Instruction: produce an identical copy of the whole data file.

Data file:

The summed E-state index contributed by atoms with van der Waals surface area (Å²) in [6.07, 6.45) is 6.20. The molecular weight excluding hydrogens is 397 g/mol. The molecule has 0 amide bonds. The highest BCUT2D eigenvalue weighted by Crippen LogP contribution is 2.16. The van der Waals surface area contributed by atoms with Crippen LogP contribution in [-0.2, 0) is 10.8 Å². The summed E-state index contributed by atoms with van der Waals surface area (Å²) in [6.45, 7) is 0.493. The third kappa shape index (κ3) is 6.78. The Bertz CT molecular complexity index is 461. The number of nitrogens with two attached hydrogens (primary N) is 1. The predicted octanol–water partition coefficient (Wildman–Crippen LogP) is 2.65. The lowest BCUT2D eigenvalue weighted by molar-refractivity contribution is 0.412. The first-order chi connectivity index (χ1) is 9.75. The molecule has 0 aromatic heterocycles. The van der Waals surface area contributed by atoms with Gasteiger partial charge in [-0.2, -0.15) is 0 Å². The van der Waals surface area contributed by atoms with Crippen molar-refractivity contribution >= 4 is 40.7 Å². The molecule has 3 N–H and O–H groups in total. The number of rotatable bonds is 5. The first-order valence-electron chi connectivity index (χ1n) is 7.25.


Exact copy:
The summed E-state index contributed by atoms with van der Waals surface area (Å²) in [6.07, 6.45) is 6.20. The molecular weight excluding hydrogens is 397 g/mol. The molecule has 0 amide bonds. The highest BCUT2D eigenvalue weighted by Crippen LogP contribution is 2.16. The van der Waals surface area contributed by atoms with Crippen LogP contribution in [-0.2, 0) is 10.8 Å². The summed E-state index contributed by atoms with van der Waals surface area (Å²) in [6.45, 7) is 0.493. The third kappa shape index (κ3) is 6.78. The Bertz CT molecular complexity index is 461. The number of nitrogens with two attached hydrogens (primary N) is 1. The predicted octanol–water partition coefficient (Wildman–Crippen LogP) is 2.65. The lowest BCUT2D eigenvalue weighted by molar-refractivity contribution is 0.412. The first-order chi connectivity index (χ1) is 9.75. The molecule has 0 aromatic heterocycles. The van der Waals surface area contributed by atoms with Gasteiger partial charge in [-0.2, -0.15) is 0 Å². The van der Waals surface area contributed by atoms with Crippen molar-refractivity contribution >= 4 is 40.7 Å². The molecule has 3 N–H and O–H groups in total. The number of rotatable bonds is 5. The first-order valence-electron chi connectivity index (χ1n) is 7.25.